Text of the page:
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It is not breaking news to say the Time+Tide team are all big fans of the Longines Spirit Titanium 40. We recently stacked the watch up against the original Tudor Black Bay Fifty-Eight, a watch that many have declared one of the best watches at its respective price point – and for good reason. Both watches have all of the qualities a “one-watch collection” would require, but the difference is that, at least on a bracelet, the watch is almost $1,000 USD less even though it serves up a near-identical specs sheet.

It ticks off a lot of boxes outside and in. The gilt-inspired heritage aesthetic of the watch is extremely versatile, with an anthracite dial that pops with its hints of gold and red. The diplomatic nature of the colour anthracite, as well as its golden tones, allow it to equally pair with brown accessorized wardrobes as it would with black. It also speaks to vintage sensibilities, its hues harkening back to sports watches found over 50 years ago. Its case dimensions are very wrist-friendly, coming in at 40mm in diameter, 12.2mm thick, and 49mm lug-to-lug across the wrist. This means the watch has a modern stance that will not get dwarfed on larger wrists, but is compact enough to suit smaller wrists as well. It is also important to note the benefits of titanium, a metal much lighter than steel but equally capable of resisting against the scratches of daily-wear. With its 100 metre depth rating, and gilt-driven aesthetic, the Longines Spirit Titanium 40 works just as well in the ocean as it would in the office.

Inside it is powered by a very technically compelling COSC certified automatic manufacture caliber L888.4 , with 72 or hours of power reserve and monocrystalline silicon balance-spring for high-resistance against magnetism. This level of technology is not always found at higher price points, so it is a very welcome and compelling point of value-differentiation for the $1,000 – $3,000 USD segment.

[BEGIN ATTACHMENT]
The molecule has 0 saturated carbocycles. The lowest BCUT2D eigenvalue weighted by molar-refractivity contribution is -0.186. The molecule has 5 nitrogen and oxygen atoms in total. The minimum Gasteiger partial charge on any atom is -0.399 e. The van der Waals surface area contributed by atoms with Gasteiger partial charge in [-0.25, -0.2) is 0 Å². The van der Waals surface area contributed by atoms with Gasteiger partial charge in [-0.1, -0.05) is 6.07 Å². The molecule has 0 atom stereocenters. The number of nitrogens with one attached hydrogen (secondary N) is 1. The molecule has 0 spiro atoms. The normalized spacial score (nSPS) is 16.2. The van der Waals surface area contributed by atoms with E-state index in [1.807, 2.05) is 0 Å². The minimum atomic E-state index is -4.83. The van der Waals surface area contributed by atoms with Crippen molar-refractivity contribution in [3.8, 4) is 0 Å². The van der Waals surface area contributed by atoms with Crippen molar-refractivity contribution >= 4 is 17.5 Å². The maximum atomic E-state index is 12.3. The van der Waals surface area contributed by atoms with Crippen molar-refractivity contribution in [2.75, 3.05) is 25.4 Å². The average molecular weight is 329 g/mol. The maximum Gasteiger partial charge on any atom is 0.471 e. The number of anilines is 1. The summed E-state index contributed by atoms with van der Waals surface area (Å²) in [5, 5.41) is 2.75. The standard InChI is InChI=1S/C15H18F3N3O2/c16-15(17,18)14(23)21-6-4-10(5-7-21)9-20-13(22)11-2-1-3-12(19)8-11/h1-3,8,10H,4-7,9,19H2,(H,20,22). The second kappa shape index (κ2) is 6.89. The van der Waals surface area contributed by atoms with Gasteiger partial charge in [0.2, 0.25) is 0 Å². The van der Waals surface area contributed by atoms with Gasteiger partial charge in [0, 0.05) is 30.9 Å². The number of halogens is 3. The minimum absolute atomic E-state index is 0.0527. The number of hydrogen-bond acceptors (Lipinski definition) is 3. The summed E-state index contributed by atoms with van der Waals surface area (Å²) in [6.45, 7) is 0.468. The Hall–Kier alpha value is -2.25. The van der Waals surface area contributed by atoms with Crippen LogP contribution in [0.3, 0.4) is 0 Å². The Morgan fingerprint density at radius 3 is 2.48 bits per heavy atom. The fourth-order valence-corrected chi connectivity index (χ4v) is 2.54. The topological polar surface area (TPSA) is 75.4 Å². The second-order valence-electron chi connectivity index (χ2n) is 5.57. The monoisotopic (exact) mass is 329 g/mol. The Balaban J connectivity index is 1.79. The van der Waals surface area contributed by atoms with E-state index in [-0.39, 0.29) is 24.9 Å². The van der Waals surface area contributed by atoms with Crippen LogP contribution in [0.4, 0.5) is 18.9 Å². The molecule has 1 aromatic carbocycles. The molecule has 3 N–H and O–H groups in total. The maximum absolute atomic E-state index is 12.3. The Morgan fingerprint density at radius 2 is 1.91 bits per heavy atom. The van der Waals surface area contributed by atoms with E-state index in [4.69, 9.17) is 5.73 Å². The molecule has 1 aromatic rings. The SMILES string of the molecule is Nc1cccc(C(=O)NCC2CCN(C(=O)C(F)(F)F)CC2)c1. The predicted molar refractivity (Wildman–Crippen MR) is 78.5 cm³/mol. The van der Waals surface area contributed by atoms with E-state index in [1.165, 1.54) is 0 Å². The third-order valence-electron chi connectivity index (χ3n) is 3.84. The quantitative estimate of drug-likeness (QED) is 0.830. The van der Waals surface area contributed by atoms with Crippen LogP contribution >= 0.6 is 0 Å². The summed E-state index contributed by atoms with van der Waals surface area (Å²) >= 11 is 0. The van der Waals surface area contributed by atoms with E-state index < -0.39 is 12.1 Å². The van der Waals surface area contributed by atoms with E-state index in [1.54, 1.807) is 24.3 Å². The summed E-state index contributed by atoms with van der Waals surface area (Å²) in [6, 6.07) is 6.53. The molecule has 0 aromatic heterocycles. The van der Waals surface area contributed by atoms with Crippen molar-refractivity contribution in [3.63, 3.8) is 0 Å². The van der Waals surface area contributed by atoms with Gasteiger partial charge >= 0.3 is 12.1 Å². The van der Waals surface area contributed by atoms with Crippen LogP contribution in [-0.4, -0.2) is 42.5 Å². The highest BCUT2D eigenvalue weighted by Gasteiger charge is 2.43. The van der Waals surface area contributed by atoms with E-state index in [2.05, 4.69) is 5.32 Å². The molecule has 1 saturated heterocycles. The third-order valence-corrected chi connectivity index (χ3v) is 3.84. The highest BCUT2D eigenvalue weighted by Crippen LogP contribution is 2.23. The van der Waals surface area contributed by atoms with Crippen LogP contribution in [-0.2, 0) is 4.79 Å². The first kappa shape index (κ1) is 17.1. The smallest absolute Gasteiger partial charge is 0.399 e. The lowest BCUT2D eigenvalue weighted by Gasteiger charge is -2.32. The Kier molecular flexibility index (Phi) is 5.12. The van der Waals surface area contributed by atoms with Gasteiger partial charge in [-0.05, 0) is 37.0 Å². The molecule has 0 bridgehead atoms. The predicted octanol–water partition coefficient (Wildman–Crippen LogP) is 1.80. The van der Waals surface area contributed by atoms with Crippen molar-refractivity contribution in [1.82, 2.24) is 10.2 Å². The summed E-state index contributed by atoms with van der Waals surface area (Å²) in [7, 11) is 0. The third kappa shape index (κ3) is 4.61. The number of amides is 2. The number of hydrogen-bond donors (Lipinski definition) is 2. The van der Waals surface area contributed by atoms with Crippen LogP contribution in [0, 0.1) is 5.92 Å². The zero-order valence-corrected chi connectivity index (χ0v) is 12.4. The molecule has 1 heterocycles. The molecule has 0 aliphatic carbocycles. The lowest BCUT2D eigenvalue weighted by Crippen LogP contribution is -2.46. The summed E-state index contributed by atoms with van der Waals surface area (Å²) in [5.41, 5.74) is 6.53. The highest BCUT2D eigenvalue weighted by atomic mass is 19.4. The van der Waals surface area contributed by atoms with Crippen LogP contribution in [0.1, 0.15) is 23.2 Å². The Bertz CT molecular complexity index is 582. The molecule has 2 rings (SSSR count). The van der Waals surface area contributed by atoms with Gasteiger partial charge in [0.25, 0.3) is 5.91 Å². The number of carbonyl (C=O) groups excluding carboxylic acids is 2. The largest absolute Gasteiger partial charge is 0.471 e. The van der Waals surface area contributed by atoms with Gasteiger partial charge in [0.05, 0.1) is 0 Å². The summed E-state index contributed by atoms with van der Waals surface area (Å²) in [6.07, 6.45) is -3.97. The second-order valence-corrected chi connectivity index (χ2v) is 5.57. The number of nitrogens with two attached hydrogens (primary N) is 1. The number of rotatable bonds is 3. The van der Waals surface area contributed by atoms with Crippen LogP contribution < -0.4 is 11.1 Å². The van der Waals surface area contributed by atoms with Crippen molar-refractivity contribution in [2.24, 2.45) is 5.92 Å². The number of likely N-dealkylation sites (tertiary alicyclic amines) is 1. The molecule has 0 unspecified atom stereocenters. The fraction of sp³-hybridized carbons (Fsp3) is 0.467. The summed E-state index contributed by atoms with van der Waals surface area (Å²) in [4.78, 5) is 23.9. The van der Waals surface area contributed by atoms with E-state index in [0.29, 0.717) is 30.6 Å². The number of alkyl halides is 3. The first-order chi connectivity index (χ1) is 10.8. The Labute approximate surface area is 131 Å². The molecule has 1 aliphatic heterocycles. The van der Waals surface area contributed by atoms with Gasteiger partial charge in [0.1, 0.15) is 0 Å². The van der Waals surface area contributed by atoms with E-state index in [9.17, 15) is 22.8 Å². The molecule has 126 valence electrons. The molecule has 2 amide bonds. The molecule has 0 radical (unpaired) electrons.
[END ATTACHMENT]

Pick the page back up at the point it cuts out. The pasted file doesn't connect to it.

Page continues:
Price: $2,950 USD

Luke’s pick: Mido Ocean Star Decompression Timer 1961

In January 2018, I was in Shanghai for an event to celebrate Mido’s 100th birthday. On display were glass cases full of Mido’s greatest hits, and one watch, in particular, shone out.

It was unlike anything I’d ever seen – a riot of candy-hued pastels and concentric rings. This was the Powerwind 1000, ref. 5907, from 1961, a Mido dive watch that was waterproof to 300m and whose colourful flourishes were, in fact, a decompression table to help divers time their ascension back to the surface. The watch was only available for four years, which made it pretty hard to get hold of. When I tried to track one down, I found that in 2018, the watch’s rarity value meant they now cost about $10,000 USD on the vintage market.

So I was delighted to see the revival of this watch last year in a stainless-steel, 40.5mm case. Mido is one of the watch world’s true value propositions, so the head-turning looks are backed with functional competence – there is a screw-down crown, one-way turning bezel, 200-metre water resistance and a whopping 80-hour power reserve. Price-wise, it was an absolute steal for $1750 AUD, although with the supply limited to just 1961 pieces, it quickly became just as inaccessible as its predecessor.


Now it’s back once again in 2021, only this time with a perky blue bezel. It’s still limited to 1961 pieces so you’ll want to be quick.  But in terms of value, functionality and singular looks, the Mido Ocean Star Decompression Timer is hard to beat.

Price $1800 AUD